Apex Court makes a family settle 5 decade long dispute; holds earlier suit for possession does not act as Res Judicata to a later suit for partition
The Supreme Court, in Nagabhushanammal (D) by LRS. Vs. C. Chandikeswaralingam, has put an end to five decade long property dispute between members of a family who, upon the direction of the court, finally agreed for a reasonable settlement. Bench comprising of Justices Kurian Joseph and R.F. Nariman held that an earlier suit for possession does not bar institution of a later suit for partition and it is not hit by Principle of Res Judicata.
In this case, the trial court held that the suit for partition was hit by the principle of res judicata in view of the dismissal of the earlier suit for possession. The Appellate court had reversed the finding holding that the suit is not hit by Res Judicata.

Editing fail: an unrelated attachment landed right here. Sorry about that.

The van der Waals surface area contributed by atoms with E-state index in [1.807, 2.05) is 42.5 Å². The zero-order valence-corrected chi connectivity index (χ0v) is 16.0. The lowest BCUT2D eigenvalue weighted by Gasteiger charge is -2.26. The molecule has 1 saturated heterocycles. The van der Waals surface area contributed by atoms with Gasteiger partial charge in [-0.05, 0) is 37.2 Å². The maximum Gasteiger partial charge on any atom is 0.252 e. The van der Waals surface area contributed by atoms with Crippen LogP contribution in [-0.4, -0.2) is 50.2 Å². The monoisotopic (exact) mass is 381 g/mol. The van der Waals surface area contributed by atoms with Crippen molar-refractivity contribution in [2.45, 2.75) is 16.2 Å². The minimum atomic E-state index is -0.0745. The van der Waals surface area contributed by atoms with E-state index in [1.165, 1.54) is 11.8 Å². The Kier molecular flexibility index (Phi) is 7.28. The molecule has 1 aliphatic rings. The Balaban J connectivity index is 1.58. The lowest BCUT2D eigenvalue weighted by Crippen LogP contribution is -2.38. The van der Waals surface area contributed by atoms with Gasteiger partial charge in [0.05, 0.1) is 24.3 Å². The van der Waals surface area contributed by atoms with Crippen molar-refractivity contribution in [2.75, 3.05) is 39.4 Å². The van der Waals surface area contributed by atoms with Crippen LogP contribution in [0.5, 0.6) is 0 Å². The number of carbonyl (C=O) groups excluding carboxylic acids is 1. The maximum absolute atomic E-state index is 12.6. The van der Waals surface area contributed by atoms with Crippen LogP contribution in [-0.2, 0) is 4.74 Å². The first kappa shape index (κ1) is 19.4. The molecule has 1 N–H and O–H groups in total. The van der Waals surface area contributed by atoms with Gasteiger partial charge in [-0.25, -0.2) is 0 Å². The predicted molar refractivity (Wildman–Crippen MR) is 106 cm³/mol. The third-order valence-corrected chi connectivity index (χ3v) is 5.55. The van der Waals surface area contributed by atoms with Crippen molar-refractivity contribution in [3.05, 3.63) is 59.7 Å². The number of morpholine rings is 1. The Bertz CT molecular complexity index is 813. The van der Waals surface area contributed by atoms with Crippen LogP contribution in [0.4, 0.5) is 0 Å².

The Apex court observed that the suit filed by the plaintiff in 1962, based on the settlement deed executed by her husband in her favour and the sufferance of the dismissal of the suit, will not, in any way, be a bar for making a claim for her share, if any, of the family property, if otherwise permissible under law. As succinctly addressed by the first appellate court, the 1962 suit for the entire property was based on a settlement deed and it was a suit for possession. Whereas, the 1988 suit for partition was for plaintiff’s one-half share in the property based on her birth right. Cause of action is entirely different, the Bench said.
The Court finally directed the parties to settle the issues and they did accordingly. The court said “it is heartening to note that a solution has evolved. Accordingly, it is ordered that the appellants shall be entitled to 35% and the respondent 65%. Let the suit property be accordingly partitioned. If it is found that it is not possible to do so by metes and bounds, let the property be sold and proceeds shared accordingly.”
Read the Judgment here.